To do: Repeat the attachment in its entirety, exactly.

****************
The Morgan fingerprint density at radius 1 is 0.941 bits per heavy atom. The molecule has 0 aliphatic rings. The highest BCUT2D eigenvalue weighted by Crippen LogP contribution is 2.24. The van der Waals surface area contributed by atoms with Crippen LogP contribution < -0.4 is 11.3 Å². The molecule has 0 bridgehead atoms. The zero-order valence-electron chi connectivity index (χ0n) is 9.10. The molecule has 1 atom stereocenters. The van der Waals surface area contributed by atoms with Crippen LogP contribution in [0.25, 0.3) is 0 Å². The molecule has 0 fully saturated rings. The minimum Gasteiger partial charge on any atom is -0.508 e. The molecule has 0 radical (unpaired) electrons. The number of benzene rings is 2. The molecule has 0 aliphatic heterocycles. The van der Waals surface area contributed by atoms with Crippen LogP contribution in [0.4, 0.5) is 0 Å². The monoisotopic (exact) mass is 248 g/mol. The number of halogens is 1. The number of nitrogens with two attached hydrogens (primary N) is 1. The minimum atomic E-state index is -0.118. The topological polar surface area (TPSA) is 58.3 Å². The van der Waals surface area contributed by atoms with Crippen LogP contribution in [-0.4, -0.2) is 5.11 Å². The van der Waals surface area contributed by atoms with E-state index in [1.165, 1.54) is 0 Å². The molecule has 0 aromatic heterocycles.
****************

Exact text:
The Morgan fingerprint density at radius 1 is 0.941 bits per heavy atom. The molecule has 0 aliphatic rings. The highest BCUT2D eigenvalue weighted by Crippen LogP contribution is 2.24. The van der Waals surface area contributed by atoms with Crippen LogP contribution < -0.4 is 11.3 Å². The molecule has 0 bridgehead atoms. The zero-order valence-electron chi connectivity index (χ0n) is 9.10. The molecule has 1 atom stereocenters. The van der Waals surface area contributed by atoms with Crippen LogP contribution in [0.25, 0.3) is 0 Å². The molecule has 0 fully saturated rings. The minimum Gasteiger partial charge on any atom is -0.508 e. The molecule has 0 radical (unpaired) electrons. The number of benzene rings is 2. The molecule has 0 aliphatic heterocycles. The van der Waals surface area contributed by atoms with Crippen LogP contribution in [0.4, 0.5) is 0 Å². The monoisotopic (exact) mass is 248 g/mol. The number of halogens is 1. The number of nitrogens with two attached hydrogens (primary N) is 1. The minimum atomic E-state index is -0.118. The topological polar surface area (TPSA) is 58.3 Å². The van der Waals surface area contributed by atoms with Crippen LogP contribution in [-0.4, -0.2) is 5.11 Å². The van der Waals surface area contributed by atoms with E-state index in [1.165, 1.54) is 0 Å². The molecule has 0 aromatic heterocycles.